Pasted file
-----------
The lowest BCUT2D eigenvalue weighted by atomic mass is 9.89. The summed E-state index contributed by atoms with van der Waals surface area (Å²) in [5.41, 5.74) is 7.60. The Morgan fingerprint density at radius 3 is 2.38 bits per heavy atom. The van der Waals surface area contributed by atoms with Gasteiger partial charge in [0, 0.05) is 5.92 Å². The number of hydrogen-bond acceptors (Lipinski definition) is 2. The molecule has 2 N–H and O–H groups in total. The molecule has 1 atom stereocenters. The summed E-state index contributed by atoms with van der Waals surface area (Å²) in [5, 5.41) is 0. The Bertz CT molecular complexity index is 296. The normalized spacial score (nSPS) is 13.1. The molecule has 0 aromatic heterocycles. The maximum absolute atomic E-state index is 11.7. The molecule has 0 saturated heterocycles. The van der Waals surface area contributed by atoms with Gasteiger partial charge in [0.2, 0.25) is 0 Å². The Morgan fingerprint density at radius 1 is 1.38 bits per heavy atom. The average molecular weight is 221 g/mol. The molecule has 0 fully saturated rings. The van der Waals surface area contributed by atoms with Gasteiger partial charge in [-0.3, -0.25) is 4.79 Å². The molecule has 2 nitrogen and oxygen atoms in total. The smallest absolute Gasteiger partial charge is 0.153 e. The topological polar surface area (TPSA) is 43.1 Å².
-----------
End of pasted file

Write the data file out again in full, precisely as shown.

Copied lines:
The lowest BCUT2D eigenvalue weighted by atomic mass is 9.89. The summed E-state index contributed by atoms with van der Waals surface area (Å²) in [5.41, 5.74) is 7.60. The Morgan fingerprint density at radius 3 is 2.38 bits per heavy atom. The van der Waals surface area contributed by atoms with Gasteiger partial charge in [0, 0.05) is 5.92 Å². The number of hydrogen-bond acceptors (Lipinski definition) is 2. The molecule has 2 N–H and O–H groups in total. The molecule has 1 atom stereocenters. The summed E-state index contributed by atoms with van der Waals surface area (Å²) in [5, 5.41) is 0. The Bertz CT molecular complexity index is 296. The normalized spacial score (nSPS) is 13.1. The molecule has 0 aromatic heterocycles. The maximum absolute atomic E-state index is 11.7. The molecule has 0 saturated heterocycles. The van der Waals surface area contributed by atoms with Gasteiger partial charge in [0.2, 0.25) is 0 Å². The Morgan fingerprint density at radius 1 is 1.38 bits per heavy atom. The average molecular weight is 221 g/mol. The molecule has 0 fully saturated rings. The van der Waals surface area contributed by atoms with Gasteiger partial charge in [-0.3, -0.25) is 4.79 Å². The molecule has 2 nitrogen and oxygen atoms in total. The smallest absolute Gasteiger partial charge is 0.153 e. The topological polar surface area (TPSA) is 43.1 Å².